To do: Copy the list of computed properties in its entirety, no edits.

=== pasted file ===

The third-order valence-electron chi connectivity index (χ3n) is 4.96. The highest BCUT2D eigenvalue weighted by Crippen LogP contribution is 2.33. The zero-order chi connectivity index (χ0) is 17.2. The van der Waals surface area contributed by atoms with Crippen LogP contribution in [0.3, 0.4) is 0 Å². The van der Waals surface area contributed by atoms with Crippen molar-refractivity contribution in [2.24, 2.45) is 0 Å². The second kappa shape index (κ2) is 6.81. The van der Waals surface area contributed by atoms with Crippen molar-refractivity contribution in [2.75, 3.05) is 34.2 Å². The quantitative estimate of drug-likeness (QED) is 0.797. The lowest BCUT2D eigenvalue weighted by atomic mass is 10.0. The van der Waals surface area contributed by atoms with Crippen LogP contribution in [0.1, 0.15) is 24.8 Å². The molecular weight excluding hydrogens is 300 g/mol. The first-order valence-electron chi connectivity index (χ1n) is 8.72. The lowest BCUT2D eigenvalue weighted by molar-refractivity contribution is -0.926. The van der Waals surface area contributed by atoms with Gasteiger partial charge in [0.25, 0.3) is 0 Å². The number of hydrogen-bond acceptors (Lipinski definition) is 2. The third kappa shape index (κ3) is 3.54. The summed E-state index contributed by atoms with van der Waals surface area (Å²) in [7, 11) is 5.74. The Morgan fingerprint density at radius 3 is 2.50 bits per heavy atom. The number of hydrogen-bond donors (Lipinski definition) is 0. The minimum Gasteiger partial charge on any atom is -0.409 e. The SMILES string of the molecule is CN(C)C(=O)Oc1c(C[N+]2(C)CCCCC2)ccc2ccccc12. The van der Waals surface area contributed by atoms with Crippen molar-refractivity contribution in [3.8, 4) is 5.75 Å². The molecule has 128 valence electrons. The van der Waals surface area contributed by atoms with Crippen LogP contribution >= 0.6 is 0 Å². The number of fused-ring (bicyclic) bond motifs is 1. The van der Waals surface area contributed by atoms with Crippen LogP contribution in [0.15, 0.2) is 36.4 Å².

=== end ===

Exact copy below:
The third-order valence-electron chi connectivity index (χ3n) is 4.96. The highest BCUT2D eigenvalue weighted by Crippen LogP contribution is 2.33. The zero-order chi connectivity index (χ0) is 17.2. The van der Waals surface area contributed by atoms with Crippen LogP contribution in [0.3, 0.4) is 0 Å². The van der Waals surface area contributed by atoms with Crippen molar-refractivity contribution in [2.24, 2.45) is 0 Å². The second kappa shape index (κ2) is 6.81. The van der Waals surface area contributed by atoms with Crippen molar-refractivity contribution in [2.75, 3.05) is 34.2 Å². The quantitative estimate of drug-likeness (QED) is 0.797. The lowest BCUT2D eigenvalue weighted by atomic mass is 10.0. The van der Waals surface area contributed by atoms with Crippen LogP contribution in [0.1, 0.15) is 24.8 Å². The molecular weight excluding hydrogens is 300 g/mol. The first-order valence-electron chi connectivity index (χ1n) is 8.72. The lowest BCUT2D eigenvalue weighted by molar-refractivity contribution is -0.926. The van der Waals surface area contributed by atoms with Gasteiger partial charge in [0.25, 0.3) is 0 Å². The number of hydrogen-bond acceptors (Lipinski definition) is 2. The third kappa shape index (κ3) is 3.54. The summed E-state index contributed by atoms with van der Waals surface area (Å²) in [7, 11) is 5.74. The Morgan fingerprint density at radius 3 is 2.50 bits per heavy atom. The number of hydrogen-bond donors (Lipinski definition) is 0. The minimum Gasteiger partial charge on any atom is -0.409 e. The SMILES string of the molecule is CN(C)C(=O)Oc1c(C[N+]2(C)CCCCC2)ccc2ccccc12. The van der Waals surface area contributed by atoms with Crippen molar-refractivity contribution in [3.8, 4) is 5.75 Å². The molecule has 128 valence electrons. The van der Waals surface area contributed by atoms with Crippen LogP contribution >= 0.6 is 0 Å². The number of fused-ring (bicyclic) bond motifs is 1. The van der Waals surface area contributed by atoms with Crippen LogP contribution in [0.15, 0.2) is 36.4 Å².